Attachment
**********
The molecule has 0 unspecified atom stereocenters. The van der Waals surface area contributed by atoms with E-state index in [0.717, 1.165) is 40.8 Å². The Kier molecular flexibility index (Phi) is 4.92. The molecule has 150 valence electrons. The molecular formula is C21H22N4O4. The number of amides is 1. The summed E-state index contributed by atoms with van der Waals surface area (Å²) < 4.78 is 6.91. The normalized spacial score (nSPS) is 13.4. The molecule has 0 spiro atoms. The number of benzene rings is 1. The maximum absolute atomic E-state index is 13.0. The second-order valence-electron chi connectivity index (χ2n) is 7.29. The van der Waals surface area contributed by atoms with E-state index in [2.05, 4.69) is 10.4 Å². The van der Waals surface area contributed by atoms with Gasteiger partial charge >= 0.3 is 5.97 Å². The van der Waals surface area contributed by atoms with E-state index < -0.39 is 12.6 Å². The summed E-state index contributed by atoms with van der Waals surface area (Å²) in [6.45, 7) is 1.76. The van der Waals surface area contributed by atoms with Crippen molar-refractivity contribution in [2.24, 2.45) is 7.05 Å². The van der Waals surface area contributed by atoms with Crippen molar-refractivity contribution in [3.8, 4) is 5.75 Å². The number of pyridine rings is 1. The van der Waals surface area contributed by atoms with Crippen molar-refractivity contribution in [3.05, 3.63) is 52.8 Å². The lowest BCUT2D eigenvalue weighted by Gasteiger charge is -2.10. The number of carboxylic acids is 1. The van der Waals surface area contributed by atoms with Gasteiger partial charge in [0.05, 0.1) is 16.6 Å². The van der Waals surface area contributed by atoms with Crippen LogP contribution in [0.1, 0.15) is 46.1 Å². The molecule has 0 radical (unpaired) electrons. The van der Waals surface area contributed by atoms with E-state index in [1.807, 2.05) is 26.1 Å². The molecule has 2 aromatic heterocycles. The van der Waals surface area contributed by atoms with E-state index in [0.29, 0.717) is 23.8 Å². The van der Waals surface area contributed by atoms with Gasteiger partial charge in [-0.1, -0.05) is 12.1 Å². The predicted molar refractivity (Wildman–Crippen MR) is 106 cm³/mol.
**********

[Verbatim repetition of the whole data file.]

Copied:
The molecule has 0 unspecified atom stereocenters. The van der Waals surface area contributed by atoms with E-state index in [0.717, 1.165) is 40.8 Å². The Kier molecular flexibility index (Phi) is 4.92. The molecule has 150 valence electrons. The molecular formula is C21H22N4O4. The number of amides is 1. The summed E-state index contributed by atoms with van der Waals surface area (Å²) < 4.78 is 6.91. The normalized spacial score (nSPS) is 13.4. The molecule has 0 spiro atoms. The number of benzene rings is 1. The maximum absolute atomic E-state index is 13.0. The second-order valence-electron chi connectivity index (χ2n) is 7.29. The van der Waals surface area contributed by atoms with E-state index in [2.05, 4.69) is 10.4 Å². The van der Waals surface area contributed by atoms with Gasteiger partial charge >= 0.3 is 5.97 Å². The van der Waals surface area contributed by atoms with E-state index < -0.39 is 12.6 Å². The summed E-state index contributed by atoms with van der Waals surface area (Å²) in [6.45, 7) is 1.76. The van der Waals surface area contributed by atoms with Crippen molar-refractivity contribution in [2.24, 2.45) is 7.05 Å². The van der Waals surface area contributed by atoms with Crippen molar-refractivity contribution in [3.8, 4) is 5.75 Å². The number of pyridine rings is 1. The van der Waals surface area contributed by atoms with Crippen molar-refractivity contribution in [3.05, 3.63) is 52.8 Å². The lowest BCUT2D eigenvalue weighted by Gasteiger charge is -2.10. The number of carboxylic acids is 1. The van der Waals surface area contributed by atoms with Gasteiger partial charge in [0.05, 0.1) is 16.6 Å². The van der Waals surface area contributed by atoms with Crippen LogP contribution in [0.1, 0.15) is 46.1 Å². The molecule has 0 radical (unpaired) electrons. The van der Waals surface area contributed by atoms with E-state index in [1.807, 2.05) is 26.1 Å². The molecule has 2 aromatic heterocycles. The van der Waals surface area contributed by atoms with E-state index in [0.29, 0.717) is 23.8 Å². The van der Waals surface area contributed by atoms with Gasteiger partial charge in [-0.1, -0.05) is 12.1 Å². The predicted molar refractivity (Wildman–Crippen MR) is 106 cm³/mol.